The dramatic news from the Apple Expo: Phil Schiller is *funny*!

I think it would be fair to say that people were pitching their expectations low when it was announced that Steve Jobs would not be doing the keynote speech in Paris for Apple; instead, Phil Schiller, the worldwide veep of marketing, would hold the clicker. What! No Reality Distortion Field?

But instead he had a quite different weapon: humour. Shows an iPod ad, with the dancing silhouettes putting whirling dervishes to shame: “I wish I could dance like that,” he sighs. Which is wonderfully amusing coming from this chubby guy. But it was just one of a long linst of bon mots (hey, we’re in Paris) through the speech. There’s the music store, with “groups like Maroon 5, Bond and.. Schiller”. Turns out there really is. Then he sits down to his first demo: “let’s hope the Demo Gods are with us,” he says. (Jobs would never, ever say that.) And later: “Here’s what we call Steve’s Feature” – and he shows the slow-motion slide of something or other. It all comes over as very subtle mickey-taking against himself, the objects, our perceptions; he shows a speaker that you plug your iPod Mini into and everyone goes ooh because it’s so vast on the screen. “Yeah, it looks like it’s 80 foot up there,” he quips.

It makes you realise how uptight Jobs actually us when he speaks, the constant tension that’s actually there even though he’s completely in charge. Schiller’s a stand-up. Well, he proved it.

14 Comments

  1. Hi Charles,

    What’s the verdict from the floor – is this iMac a good move for Apple?

  2. Hmm, haven’t really had time to ask the floor – been too busy talking to honchos, head and otherwise.

    It’s impossible for it to be a bad move, really. People want a machine, and this is very elegant; once in front of it you don’t notice that it goes back some way. It “hinges” on the screen (no hinge, though) very nicely, 30-degree range. I think that when people see them they’ll go for the 20″; somehow the 17″ seems small, which is an odd thing to say (sitting in front of a 12″ screen as I type) but something about the way the white border below the screen makes the screen appear suggests that bigger will feel better.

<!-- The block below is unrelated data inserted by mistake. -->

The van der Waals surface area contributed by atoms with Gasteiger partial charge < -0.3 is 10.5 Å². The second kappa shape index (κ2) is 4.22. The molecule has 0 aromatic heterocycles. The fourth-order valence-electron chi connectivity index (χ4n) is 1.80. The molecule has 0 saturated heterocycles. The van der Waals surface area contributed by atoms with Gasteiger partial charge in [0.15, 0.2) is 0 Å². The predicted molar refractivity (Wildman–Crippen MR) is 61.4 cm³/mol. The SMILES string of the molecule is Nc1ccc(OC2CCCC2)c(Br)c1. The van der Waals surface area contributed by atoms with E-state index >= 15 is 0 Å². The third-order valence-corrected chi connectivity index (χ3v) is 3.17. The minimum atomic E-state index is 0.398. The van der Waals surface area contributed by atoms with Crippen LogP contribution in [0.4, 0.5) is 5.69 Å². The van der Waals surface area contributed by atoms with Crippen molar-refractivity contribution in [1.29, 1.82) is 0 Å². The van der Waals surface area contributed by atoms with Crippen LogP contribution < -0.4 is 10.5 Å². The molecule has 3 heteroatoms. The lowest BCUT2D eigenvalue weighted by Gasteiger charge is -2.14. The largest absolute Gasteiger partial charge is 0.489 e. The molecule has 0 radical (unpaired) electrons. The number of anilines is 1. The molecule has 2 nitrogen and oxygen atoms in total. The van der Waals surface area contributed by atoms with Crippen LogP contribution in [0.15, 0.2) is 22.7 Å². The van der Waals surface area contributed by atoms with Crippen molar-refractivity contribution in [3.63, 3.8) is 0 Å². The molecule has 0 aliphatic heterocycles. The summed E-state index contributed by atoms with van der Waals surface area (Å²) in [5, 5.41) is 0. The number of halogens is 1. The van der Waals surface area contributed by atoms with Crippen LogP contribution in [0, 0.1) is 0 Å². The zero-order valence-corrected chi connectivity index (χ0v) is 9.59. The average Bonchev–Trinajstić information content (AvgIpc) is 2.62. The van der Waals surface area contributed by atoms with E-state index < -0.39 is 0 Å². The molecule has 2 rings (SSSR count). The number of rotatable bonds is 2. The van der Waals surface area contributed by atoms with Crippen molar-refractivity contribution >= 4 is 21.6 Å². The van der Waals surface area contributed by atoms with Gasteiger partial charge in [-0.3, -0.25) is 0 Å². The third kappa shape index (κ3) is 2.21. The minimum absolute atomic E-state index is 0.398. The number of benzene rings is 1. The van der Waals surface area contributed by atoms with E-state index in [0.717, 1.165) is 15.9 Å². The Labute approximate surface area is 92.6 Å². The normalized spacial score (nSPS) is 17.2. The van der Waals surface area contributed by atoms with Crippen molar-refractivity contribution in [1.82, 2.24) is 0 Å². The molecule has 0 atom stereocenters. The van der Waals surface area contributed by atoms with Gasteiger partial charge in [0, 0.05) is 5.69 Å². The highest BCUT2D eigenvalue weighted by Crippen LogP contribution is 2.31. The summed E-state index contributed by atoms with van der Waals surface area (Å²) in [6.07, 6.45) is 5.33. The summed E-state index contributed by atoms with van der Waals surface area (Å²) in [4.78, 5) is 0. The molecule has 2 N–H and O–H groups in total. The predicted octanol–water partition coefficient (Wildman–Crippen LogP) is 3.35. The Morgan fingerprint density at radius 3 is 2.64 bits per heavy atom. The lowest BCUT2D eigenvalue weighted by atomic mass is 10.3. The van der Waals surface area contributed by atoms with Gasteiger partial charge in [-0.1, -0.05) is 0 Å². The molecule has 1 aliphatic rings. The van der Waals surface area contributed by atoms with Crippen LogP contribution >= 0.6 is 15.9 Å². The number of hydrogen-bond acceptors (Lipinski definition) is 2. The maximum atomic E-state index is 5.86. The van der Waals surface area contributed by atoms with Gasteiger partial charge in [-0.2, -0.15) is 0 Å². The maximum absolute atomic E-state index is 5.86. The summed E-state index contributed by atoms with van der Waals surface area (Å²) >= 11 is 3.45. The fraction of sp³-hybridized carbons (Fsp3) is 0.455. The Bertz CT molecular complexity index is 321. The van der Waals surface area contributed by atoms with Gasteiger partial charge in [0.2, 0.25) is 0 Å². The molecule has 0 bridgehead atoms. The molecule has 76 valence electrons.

Just don’t let Heidi see it :-)

  3. Is this iMac a good move for Apple?

    Well it’s better than sticking with the “iMac G4″. (Better known to many as the iLamp.)
    Yeah, I know some of you really liked that Alien+Teletubby hybrid thing, though you didn’t buy enough of them and the (also ugly) eMac combined to rival the G3 iMacs’s sales. Whatever flaws this one may have, know that a lot of us are glad to see that there is an iMac again.

  4. I think the price point is really, really good. Significantly cheaper than the original, for a good spec.

    Except for the blooming RAM. 256Mb? Are you kidding? They should double the size of that chip. You can do so for 50 when ordering, but why should you have to, or even realise that you should? The iMac should be a great experience out of the box, and I don’t think 256Mb will cut it – not when iLife (with iMovie and iDVD) is a major selling point.

  5. I agree with Paul – the RAM is barely sufficient. It should be 512Mb to begin with – all the PC manufs can manage it apart from Dell at the low end. Apple has always had a blind spot about RAM. Or maybe it doesn’t mind people getting the Spinning Pizza Of Death once they’ve spent the money.

    I always recommend folk get another 512 megs from Crucial – I’ve always found them reliable.

  6. Totally agree with the RAM bit….I’ve taken to chanting “get it from Crucial” like a mantra to people buying new machines. It shouldn’t really be necessary.

    I personally loved the iLamp G4 so much I’ve got two of them. Trouble was, not enough of the general public went along with it. I read the wonderful Paul Thurrott’s blog this morning (http://www.internet-nexus.com/), to see what the old apple-hater himself had to say about the new model (I’m really very fond of Paul’s articles – Apple have obviously done something awful to this poor chap in the past! His comments usually start at vitriolic and progress from there) I see criticisms springing up along the lines of “it’s boring” and “unadventurous” The interesting thing is, they levelled the same thing at the iPod. And praised the old iMac G4 to the ground!

    I don’t suppose we’ll know how these things play till Apple gets enough of them out there ( any advance on 2005? ;-)) and the public make up their own mind.